you can use a fullres for a small verb after a regular IR, that's close mic and room mic mixed, or you can just use room mic as the IR itself, without needing a close mic. the further away you get from source the more you get the sound of the cab bouncing off the space. with fullres, if you capture the IR loud enough, you'll even get room information from behind a close mic. you can basically use fullres for any of it, 1.3 seconds. I can't wait to hear a fullres close mic with a fullres room behind it, don't even need to guess how good that is going to sound


Power User
Yes. The two IR Player blocks have been combined into a single, stereo IR Player block with individual level and pan and a mix control.
Awesome. Looking forward to it.

Would it be too much to ask to get you to throw in some low and high cut parameters, and a simple three band EQ in the IR Player as well?


Although this sounds pretty cool and would likely be more fun to play when just practicing in the recording studio, I'd likely rarely use them in a mix.

I've never sought out that "amp in the room" thing because that is not going to happen when you are comparing playing live through a 4x12 cab (or whatever) to playing through 6" nearfields using an IR of a close mic'd cab. They are just completely different things... finished tone for an album (burned in mics/speakers) coming through nearfields or your actual ear hearing all the details of a room while standing in front of a cab (no mics).

I surely look forward to checking this out, though and much appreciate the advance in tech.


Here's an example of how producers commonly do it:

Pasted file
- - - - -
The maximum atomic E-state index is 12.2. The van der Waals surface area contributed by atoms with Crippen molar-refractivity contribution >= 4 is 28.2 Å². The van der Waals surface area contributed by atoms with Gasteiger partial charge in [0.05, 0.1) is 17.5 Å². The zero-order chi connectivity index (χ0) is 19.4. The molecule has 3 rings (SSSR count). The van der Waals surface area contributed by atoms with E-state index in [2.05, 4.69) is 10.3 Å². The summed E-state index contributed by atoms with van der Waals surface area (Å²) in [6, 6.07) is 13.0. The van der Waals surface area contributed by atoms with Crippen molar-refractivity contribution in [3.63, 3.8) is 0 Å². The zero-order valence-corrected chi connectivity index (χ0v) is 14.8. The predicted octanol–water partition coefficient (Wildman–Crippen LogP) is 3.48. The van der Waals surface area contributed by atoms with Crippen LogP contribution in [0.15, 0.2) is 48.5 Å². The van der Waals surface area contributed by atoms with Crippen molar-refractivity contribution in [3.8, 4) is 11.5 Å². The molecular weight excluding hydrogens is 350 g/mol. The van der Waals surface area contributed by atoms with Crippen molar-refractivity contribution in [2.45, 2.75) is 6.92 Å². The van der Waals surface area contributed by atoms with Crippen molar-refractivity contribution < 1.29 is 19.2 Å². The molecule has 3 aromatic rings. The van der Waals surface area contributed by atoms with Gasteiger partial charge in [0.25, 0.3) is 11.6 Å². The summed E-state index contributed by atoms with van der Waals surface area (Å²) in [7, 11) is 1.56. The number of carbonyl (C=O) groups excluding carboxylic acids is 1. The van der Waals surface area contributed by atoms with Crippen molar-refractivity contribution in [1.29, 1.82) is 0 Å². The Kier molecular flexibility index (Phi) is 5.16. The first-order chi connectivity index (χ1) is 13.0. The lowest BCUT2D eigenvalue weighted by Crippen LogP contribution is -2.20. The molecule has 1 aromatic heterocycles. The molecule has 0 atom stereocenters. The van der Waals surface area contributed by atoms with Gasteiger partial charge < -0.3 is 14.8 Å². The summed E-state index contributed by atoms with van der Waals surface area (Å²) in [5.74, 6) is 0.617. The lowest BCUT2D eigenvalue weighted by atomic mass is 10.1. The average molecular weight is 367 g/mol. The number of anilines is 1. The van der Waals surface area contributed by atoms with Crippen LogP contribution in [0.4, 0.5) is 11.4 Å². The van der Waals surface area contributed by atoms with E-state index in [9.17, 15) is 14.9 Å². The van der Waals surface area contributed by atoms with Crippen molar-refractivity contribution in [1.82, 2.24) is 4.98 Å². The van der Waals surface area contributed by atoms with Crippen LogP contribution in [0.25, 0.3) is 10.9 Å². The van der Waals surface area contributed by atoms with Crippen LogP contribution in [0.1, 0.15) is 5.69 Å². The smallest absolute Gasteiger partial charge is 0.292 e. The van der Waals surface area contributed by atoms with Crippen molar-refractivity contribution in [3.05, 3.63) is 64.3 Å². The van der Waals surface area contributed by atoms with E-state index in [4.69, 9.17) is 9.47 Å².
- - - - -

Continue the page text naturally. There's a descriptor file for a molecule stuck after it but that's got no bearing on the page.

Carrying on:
The first clip is a regular IR. The second is the same IR with a stereo set of room mic IRs mixed in at -6dB.

The second clip sounds a lot more natural. It smooths out the presence nicely.

Something's Always Wrong? I haven't listened to TTWS in...a long time. I'll have to rectify that.

Doesn't ring a bell with any TTWS song right now but I love that band. They're good to bad song ratio is incredible.


Fractal Fanatic
I've been playing around with the room parameters in the Cab block as well as a couple of Reverbs in an attempt to somehow emulate what the FullRes IR does. I've come close enough to see the benefit; it's one of those things you don't know is missing but when you hear it and play with it awhile, it's something that is hard to do without.

As far as whether or not to implement on the Mk1, it's a new feature that can be added without completely removing an existing feature (User IRs) or affecting the overall performance. I haven't heard an explanation of how reducing the User IR storage from 2048 to 1024 slots impacts their workflow or use case.

I understand the convenience of storing IRs on the unit, as well as needing them stored for use in existing presets, but why the need for more than 1024? How often do users actually access both User banks? Do people really even have 1024 IRs that they must have access to on the Axe III? If so, please explain how you use them or the scenarios you need them for. I'm legitimately curious, I love learning new things and different approaches to creating tones and using my gear.